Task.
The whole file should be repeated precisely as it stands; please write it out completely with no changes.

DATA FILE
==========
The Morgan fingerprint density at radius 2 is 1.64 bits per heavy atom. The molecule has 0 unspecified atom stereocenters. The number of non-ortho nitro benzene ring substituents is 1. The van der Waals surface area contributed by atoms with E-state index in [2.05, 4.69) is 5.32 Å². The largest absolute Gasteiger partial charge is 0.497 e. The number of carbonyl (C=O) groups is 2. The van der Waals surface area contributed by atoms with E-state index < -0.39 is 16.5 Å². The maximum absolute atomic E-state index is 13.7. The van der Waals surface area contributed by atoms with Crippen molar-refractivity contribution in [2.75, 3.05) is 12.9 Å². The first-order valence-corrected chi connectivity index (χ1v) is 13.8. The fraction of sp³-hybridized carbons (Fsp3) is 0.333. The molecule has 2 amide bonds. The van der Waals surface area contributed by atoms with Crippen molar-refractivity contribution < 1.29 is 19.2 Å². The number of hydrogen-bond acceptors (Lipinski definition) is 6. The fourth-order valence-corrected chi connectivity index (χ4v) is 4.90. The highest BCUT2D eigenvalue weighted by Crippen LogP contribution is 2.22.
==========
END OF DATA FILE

The Morgan fingerprint density at radius 2 is 1.64 bits per heavy atom. The molecule has 0 unspecified atom stereocenters. The number of non-ortho nitro benzene ring substituents is 1. The van der Waals surface area contributed by atoms with E-state index in [2.05, 4.69) is 5.32 Å². The largest absolute Gasteiger partial charge is 0.497 e. The number of carbonyl (C=O) groups is 2. The van der Waals surface area contributed by atoms with E-state index < -0.39 is 16.5 Å². The maximum absolute atomic E-state index is 13.7. The van der Waals surface area contributed by atoms with Crippen molar-refractivity contribution in [2.75, 3.05) is 12.9 Å². The first-order valence-corrected chi connectivity index (χ1v) is 13.8. The fraction of sp³-hybridized carbons (Fsp3) is 0.333. The molecule has 2 amide bonds. The van der Waals surface area contributed by atoms with Crippen molar-refractivity contribution < 1.29 is 19.2 Å². The number of hydrogen-bond acceptors (Lipinski definition) is 6. The fourth-order valence-corrected chi connectivity index (χ4v) is 4.90. The highest BCUT2D eigenvalue weighted by Crippen LogP contribution is 2.22.